Shame for the UK at the United Nations
In supporting language of cultural erasure, the government has crossed a new line
United Nations General Assembly
Once again, the British government has chosen a strange way to demonstrate its purportedly close friendship with the State of Israel.
Last week saw another typical episode of Israel-bashing at the UN. Its General Assembly Special Political and Decolonisation Committee passed no fewer than seven resolutions condemning Israel.
One of these denounced it for “repressive measures” against Syrian citizens in the Golan Heights, simply because Israel remains in control there. Since the only reason Israel is in the Golan is to repel Syrian aggression, this is clearly absurd.
Three other resolutions addressed the United Nations Relief and Works Agency for Palestinian Refugees (UNRWA), one of them renewing its mandate.
According to the NGO UN Watch, none of these noted the corruption in the agency that had been exposed by a UN investigation.
Not to mention, of course, the fact that UNRWA’s very existence is designed to perpetuate hostility to Israel, by creating in the classification of Palestinian “refugees’’ a unique category that actually multiplies them over time; nor that most of UNWRA’s staff are under the thumb of Hamas.
As the UN Watch director Hillel Neuer pointed out, the UN stayed silent when the Palestinian Islamic Jihad terrorist group recently attacked Israeli civilians with a barrage of rockets from Gaza. Yet two weeks later, the UN bashed Israel instead in this slew of resolutions.
Said Neuer: “While France, Germany, Sweden and other EU states are expected to support most of the estimated 20 resolutions to be adopted against Israel by December, the same European nations have failed to introduce a single UNGA resolution on the human rights situation in China, Venezuela, Saudi Arabia, Cuba, Turkey, Pakistan, Vietnam, Algeria, or on 175 other countries. Where’s their supposed concern for international law and human rights?”
The only one of these seven resolutions on which the UK abstained rather than voted in support renewed the mandate of a UN special committee to investigate “Israeli practices affecting the human rights of the Palestinian people”. But worse still was one of the seven that the UK did support.
This expressed concern over “the tensions and violence in the recent period throughout the Occupied Palestinian Territory, including East Jerusalem and including with regard to the holy places of Jerusalem”.
It was bad enough that this blamed Israel for violent disturbances which had actually involved Palestinian Arabs attacking Israelis. But the real sting was that it referred to the Temple Mount solely by its Muslim name, Haram al-Sharif.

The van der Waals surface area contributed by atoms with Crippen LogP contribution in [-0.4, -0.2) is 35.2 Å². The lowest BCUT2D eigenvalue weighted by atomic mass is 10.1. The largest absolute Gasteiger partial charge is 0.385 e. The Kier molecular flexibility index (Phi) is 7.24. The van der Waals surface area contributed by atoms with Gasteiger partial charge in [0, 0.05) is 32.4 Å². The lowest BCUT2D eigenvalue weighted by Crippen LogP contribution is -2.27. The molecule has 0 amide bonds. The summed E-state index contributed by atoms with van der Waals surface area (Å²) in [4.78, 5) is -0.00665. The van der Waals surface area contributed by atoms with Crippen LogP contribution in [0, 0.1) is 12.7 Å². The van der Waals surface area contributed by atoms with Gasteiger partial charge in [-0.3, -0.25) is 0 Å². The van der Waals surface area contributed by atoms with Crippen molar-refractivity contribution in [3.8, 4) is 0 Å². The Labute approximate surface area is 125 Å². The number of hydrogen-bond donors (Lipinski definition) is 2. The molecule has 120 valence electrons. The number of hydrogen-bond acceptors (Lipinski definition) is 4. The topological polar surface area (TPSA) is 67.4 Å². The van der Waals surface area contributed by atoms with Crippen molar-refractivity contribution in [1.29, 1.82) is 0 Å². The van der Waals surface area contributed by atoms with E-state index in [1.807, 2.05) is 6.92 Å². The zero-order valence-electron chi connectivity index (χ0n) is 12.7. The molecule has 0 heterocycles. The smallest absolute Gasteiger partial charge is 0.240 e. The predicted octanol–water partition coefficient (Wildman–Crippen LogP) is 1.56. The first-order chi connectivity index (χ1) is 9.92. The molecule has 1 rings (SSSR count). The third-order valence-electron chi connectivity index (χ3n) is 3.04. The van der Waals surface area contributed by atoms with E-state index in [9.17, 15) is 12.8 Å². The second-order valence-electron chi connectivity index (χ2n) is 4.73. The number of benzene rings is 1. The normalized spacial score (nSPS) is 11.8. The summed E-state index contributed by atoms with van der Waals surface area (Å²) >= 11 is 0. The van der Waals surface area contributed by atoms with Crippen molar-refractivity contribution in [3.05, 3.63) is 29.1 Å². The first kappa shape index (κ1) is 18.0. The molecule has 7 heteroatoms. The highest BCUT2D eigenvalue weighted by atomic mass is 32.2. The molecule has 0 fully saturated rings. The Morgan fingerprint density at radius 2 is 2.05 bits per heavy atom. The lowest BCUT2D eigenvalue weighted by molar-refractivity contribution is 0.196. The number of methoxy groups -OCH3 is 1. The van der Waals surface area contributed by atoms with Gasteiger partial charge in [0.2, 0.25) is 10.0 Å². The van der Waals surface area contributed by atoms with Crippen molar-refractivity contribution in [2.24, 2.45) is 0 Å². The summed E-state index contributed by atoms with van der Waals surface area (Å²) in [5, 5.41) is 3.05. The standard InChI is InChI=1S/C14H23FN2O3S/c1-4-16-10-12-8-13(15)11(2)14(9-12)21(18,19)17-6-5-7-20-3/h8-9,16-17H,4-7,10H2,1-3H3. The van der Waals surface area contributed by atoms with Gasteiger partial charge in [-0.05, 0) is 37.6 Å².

It thus went much further than unjustly blaming Israel for violence and for falsely calling the Old City of Jerusalem an “occupied Palestinian territory” (since there are no sovereign “Palestinian territories” and never have been, none can be “occupied” under international law). By using the Muslim name alone for Temple Mount, it also erased the history of the Jewish people from their holiest place. It was therefore not just a malicious initiative against Israel but an attack on Judaism and the Jewish people.
It aligned the UN with the Palestinians’ strategy of exterminating Israel through attempting to rewrite the Jews out of their own history and religious culture.
They seek to do this above all by erasing the ancient connection of the Jewish people to Jerusalem, which was the Jewish capital centuries before the Arabs ever invaded the land.
Apart from Israel, eight countries voted against this resolution including Australia, Canada and the United States. 138 countries, including Britain, Cuba and France, voted for it.
Despite the support for the motion by some of the EU’s member states, a German representative who spoke on behalf of the EU said it opposed the sole use of Haram al Sharif to describe the Temple Mount.
Any language, he said, should reflect the importance and historic significance of the holy sites for the three monotheistic religions. This was what the EU said last year when it warned that it might pull its support from the resolution unless that language was changed.
After this vote, the Simon Wiesenthal Centre tweeted that the UN was “pushing itself into irrelevancy by continuing to promote a pernicious lie”.
The UN’s institutionalised hostility to Israel is hardly new. The pro-Palestinian fictions promoted by the British government, that Israel is in “illegal occupation” and that Jerusalem is not in Israel, are hardly new either.
But by supporting the verbal erasure of the Jews’ connection to Temple Mount, Boris Johnson’s government has crossed a new and still more shameful line.
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